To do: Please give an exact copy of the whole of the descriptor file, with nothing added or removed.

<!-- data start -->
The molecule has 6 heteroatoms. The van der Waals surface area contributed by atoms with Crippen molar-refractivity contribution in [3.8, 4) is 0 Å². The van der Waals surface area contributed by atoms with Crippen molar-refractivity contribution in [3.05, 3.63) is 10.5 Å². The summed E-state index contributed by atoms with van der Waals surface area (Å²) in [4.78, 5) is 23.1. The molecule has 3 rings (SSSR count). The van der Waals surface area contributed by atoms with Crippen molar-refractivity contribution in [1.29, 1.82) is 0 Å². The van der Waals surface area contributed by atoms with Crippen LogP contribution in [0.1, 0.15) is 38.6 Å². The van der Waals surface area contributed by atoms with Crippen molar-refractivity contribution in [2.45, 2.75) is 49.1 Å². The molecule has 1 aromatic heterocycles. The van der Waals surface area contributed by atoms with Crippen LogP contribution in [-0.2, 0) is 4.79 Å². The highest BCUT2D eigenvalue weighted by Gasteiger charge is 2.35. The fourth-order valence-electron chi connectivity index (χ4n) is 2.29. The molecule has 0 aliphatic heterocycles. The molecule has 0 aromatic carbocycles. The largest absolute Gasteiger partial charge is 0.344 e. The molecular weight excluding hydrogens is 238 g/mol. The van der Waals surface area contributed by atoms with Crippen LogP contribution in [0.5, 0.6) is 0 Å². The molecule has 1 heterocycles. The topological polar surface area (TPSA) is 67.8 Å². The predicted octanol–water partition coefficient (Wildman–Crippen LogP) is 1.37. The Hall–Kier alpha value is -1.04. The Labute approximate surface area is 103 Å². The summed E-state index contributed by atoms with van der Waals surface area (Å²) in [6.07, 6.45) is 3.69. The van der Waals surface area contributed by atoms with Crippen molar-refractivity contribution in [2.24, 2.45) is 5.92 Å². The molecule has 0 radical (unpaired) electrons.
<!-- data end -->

The molecule has 6 heteroatoms. The van der Waals surface area contributed by atoms with Crippen molar-refractivity contribution in [3.8, 4) is 0 Å². The van der Waals surface area contributed by atoms with Crippen molar-refractivity contribution in [3.05, 3.63) is 10.5 Å². The summed E-state index contributed by atoms with van der Waals surface area (Å²) in [4.78, 5) is 23.1. The molecule has 3 rings (SSSR count). The van der Waals surface area contributed by atoms with Crippen molar-refractivity contribution in [1.29, 1.82) is 0 Å². The van der Waals surface area contributed by atoms with Crippen LogP contribution in [0.1, 0.15) is 38.6 Å². The van der Waals surface area contributed by atoms with Crippen molar-refractivity contribution in [2.45, 2.75) is 49.1 Å². The molecule has 1 aromatic heterocycles. The van der Waals surface area contributed by atoms with Crippen LogP contribution in [-0.2, 0) is 4.79 Å². The highest BCUT2D eigenvalue weighted by Gasteiger charge is 2.35. The fourth-order valence-electron chi connectivity index (χ4n) is 2.29. The molecule has 0 aliphatic heterocycles. The molecule has 0 aromatic carbocycles. The largest absolute Gasteiger partial charge is 0.344 e. The molecular weight excluding hydrogens is 238 g/mol. The van der Waals surface area contributed by atoms with Crippen LogP contribution in [0.5, 0.6) is 0 Å². The molecule has 1 heterocycles. The topological polar surface area (TPSA) is 67.8 Å². The predicted octanol–water partition coefficient (Wildman–Crippen LogP) is 1.37. The Hall–Kier alpha value is -1.04. The Labute approximate surface area is 103 Å². The summed E-state index contributed by atoms with van der Waals surface area (Å²) in [6.07, 6.45) is 3.69. The van der Waals surface area contributed by atoms with Crippen molar-refractivity contribution in [2.24, 2.45) is 5.92 Å². The molecule has 0 radical (unpaired) electrons.